'Civil disobedience is not our problem.
Our problem is civil obedience.'
I have now been on the Scottish Isle of Bute for three weeks. I spend a lot of my time outside and with my hands in the soil. When inside my hands are often on the keyboard, writing. One thing that being at An Tearman does, with Monica Brooks and with myself and with a lot of space, is nurture a dream.
I see a community forming. We are not owners but guardians of a land. We live in a seasonal rhythm, in harmony with nature and with each other. We work to regenerate and restore the earth and to make it a healthier and more beautiful place. We allow our talents, gifts and creativity to flow freely. We enjoy learning and we welcome our mistakes. We reconnect with nature. We discover new ground inside and outside of ourselves. We share and exchange what helps and strengthens us. We do this on the web, through meeting people and communities in the area, and by hosting experiences, workshops and events.
We do this because it makes us feel alive. We do this because it reminds us to who we are inside and because we feel called to do it.
This dream is not new to me. It's been brewing for a couple of years. With my decision to go on this trip — and in letting go of all plans — it feels more alive than ever.
I want it to hatch in its own time. I want to allow it to be dreamed and imagined until it is ready for the next step. No rush, no goals, no plans. Action only when I feel the click inside.
Yesterday morning I'm working in the garden. In the afternoon I'm online, looking for stories of existing communities and of places where the one I see could happen. Monica tells me about a Spanish village that has decided 'to hell with greater authority, we'll make our own society'. She can't remember the exact name. It's not what I planned to look for but I want to know more.
People who stand up for positive change without asking for permission, acting from a loving, peaceful and uniting place, get my heart all pumped up. Their stories fuel my fire.
So does this one.
Before this story begins, The Andalusian village of Marinaleda is plagued by extreme poverty. It is a farming community with no land and more than 60% of its inhabitants are unemployed. People here sometimes go for days without food. But in 1979, 30-year old Juan Manuel Sánchez Gordillo is elected mayor and he decides he's not having it.
In 1985 he tells Spanish newspaper El País: 'We have learned that it is not enough to define utopia, nor is it enough to fight against the reactionary forces. One must build it here and now, brick by brick, patiently but steadily, until we can make the old dreams a reality: that there will be bread for all, freedom among citizens, and culture; and to be able to read with respect the word 'peace '. We sincerely believe that there is no future that is not built in the present.'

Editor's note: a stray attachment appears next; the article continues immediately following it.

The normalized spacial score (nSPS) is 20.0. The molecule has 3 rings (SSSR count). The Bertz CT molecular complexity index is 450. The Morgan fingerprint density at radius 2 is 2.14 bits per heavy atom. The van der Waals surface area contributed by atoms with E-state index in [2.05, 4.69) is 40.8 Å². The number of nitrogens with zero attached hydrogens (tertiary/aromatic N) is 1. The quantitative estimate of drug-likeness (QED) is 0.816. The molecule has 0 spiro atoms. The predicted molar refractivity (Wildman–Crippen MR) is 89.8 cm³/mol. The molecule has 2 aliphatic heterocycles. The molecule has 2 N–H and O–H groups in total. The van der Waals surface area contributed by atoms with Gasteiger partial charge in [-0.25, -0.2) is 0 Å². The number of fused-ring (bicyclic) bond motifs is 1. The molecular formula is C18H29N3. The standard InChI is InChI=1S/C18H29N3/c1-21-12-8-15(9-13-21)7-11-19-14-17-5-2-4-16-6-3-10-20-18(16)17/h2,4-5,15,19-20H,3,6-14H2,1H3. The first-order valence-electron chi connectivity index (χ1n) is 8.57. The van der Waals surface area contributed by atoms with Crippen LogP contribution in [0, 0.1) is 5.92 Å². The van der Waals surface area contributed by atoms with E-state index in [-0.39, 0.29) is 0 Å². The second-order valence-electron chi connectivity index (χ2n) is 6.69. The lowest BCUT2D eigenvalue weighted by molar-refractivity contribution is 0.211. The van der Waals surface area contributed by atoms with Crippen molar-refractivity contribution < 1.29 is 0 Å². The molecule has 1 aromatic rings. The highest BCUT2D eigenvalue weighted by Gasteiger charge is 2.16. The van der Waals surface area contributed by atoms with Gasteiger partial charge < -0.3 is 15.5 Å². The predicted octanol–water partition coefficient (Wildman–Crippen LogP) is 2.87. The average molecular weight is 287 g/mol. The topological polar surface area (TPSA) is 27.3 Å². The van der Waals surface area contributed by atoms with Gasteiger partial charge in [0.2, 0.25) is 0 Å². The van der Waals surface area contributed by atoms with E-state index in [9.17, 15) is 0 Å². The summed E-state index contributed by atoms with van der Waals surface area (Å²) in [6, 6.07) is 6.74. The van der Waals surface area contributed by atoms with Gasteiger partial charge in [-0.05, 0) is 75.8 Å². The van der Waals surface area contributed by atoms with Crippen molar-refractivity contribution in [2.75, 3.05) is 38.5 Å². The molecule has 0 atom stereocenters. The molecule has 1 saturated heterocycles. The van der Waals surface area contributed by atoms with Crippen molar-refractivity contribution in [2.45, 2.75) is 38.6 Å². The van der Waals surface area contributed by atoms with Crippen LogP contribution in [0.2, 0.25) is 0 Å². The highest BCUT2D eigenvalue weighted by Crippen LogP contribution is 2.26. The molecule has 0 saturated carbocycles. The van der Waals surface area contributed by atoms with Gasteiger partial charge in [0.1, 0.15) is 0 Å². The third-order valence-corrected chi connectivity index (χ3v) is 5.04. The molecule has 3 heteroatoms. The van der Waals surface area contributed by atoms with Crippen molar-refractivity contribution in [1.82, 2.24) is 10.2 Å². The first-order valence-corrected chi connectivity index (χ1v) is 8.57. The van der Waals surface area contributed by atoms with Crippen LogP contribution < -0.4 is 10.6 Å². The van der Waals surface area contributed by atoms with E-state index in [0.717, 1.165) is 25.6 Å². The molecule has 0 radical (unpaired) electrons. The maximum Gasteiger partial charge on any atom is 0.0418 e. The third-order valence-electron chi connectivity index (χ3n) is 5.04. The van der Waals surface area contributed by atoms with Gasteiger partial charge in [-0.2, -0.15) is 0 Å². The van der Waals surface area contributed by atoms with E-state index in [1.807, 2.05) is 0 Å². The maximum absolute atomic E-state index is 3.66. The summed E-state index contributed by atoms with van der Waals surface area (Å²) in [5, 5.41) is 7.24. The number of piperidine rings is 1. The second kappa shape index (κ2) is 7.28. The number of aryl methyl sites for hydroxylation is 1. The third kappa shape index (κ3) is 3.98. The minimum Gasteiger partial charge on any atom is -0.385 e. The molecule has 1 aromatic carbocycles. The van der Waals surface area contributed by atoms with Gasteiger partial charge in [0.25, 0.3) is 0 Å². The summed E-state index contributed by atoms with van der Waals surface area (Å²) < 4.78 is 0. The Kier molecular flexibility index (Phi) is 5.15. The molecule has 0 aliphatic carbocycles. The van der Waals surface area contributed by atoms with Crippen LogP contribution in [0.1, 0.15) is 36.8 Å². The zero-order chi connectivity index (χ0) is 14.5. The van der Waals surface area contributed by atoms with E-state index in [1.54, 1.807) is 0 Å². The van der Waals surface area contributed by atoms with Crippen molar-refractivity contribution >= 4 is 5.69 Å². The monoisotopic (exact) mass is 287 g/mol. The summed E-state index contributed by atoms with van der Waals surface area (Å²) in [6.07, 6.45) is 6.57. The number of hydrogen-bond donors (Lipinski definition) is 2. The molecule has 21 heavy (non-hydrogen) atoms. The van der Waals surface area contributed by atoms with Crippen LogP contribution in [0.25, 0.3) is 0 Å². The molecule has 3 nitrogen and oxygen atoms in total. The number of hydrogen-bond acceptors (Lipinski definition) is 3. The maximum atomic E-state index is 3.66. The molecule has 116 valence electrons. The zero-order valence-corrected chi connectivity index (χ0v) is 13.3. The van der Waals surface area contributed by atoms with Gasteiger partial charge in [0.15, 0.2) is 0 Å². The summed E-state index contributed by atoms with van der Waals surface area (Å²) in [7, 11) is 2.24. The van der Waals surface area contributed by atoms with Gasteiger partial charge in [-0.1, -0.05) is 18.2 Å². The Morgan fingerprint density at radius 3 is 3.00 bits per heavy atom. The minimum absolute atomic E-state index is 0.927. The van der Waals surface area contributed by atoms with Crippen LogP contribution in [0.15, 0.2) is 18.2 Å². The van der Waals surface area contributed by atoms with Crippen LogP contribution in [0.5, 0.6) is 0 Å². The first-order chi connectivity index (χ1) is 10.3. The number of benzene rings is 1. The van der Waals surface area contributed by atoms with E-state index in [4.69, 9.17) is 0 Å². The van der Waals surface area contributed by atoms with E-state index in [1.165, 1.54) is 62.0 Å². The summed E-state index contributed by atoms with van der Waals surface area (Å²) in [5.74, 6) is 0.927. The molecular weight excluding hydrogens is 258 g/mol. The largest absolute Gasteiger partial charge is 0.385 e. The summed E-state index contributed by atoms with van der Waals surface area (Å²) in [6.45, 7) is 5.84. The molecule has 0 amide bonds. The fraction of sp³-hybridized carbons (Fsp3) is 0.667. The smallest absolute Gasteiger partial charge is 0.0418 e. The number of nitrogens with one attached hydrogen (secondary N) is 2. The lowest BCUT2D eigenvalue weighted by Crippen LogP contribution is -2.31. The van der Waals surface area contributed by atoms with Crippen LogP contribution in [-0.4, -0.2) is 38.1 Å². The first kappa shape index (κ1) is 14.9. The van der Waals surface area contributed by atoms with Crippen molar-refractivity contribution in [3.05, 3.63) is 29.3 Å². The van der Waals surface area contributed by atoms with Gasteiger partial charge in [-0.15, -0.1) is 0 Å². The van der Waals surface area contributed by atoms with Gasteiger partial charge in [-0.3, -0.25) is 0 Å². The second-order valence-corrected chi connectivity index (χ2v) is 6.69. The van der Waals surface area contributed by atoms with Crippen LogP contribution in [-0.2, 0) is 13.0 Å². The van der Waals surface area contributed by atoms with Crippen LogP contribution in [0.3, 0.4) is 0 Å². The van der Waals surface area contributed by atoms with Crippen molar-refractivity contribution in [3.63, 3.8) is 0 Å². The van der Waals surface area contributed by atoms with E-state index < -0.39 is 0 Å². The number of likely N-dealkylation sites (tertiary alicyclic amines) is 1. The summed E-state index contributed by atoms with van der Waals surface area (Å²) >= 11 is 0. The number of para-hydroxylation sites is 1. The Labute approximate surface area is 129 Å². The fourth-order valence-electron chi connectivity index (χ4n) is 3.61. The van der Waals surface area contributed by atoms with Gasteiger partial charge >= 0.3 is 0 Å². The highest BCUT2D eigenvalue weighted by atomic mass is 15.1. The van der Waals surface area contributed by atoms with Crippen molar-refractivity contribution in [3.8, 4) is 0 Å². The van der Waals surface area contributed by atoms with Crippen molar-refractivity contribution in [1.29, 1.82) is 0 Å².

Today, this small and remote community has stood in defiance of Spain's and Europe's economic winds and political corruption for almost forty years. That's 2,700 people who refuse to sit by and be told to stay in line, in a country of 47 million.
Starting with a successful 'hunger strike against hunger' in 1980, Sánchez Gordillo's actions find admiration and enemies across Spain and in the rest of the world. 'I have never belonged to the communist party of the hammer and sickle, but I am a communist or communitarian.'
In 1991, after a decade of occupations, strikes and appeals, the village manages to legally get hold of a 1,200-hectare farm. The newly formed Marinaleda co-operative begins cultivation of labour-intensive crops. Not to create profit, but to counter the destructive effects that 'efficiency' brought on and to help as many people as possible make a life for themselves.
Communism has a tendency to overthrow private ownership and replace it with state ownership. Different cover, same book. But Marinaleda lives by its own rules. Dan Hancox, who's followed and written about Marinaleda for years, writes in The Guardian:
'The town co-operative does not distribute profits: any surplus is reinvested to create more jobs. Everyone in the co-op earns the same salary, €47 (£40) a day for six and a half hours of work: it may not sound like a lot, but it's more than double the Spanish minimum wage. Participation in decisions about what crops to farm, and when, is encouraged, and often forms the focus of the village's general assemblies — in this respect, being a cooperativista means being an important part of the functioning of the pueblo as a whole.'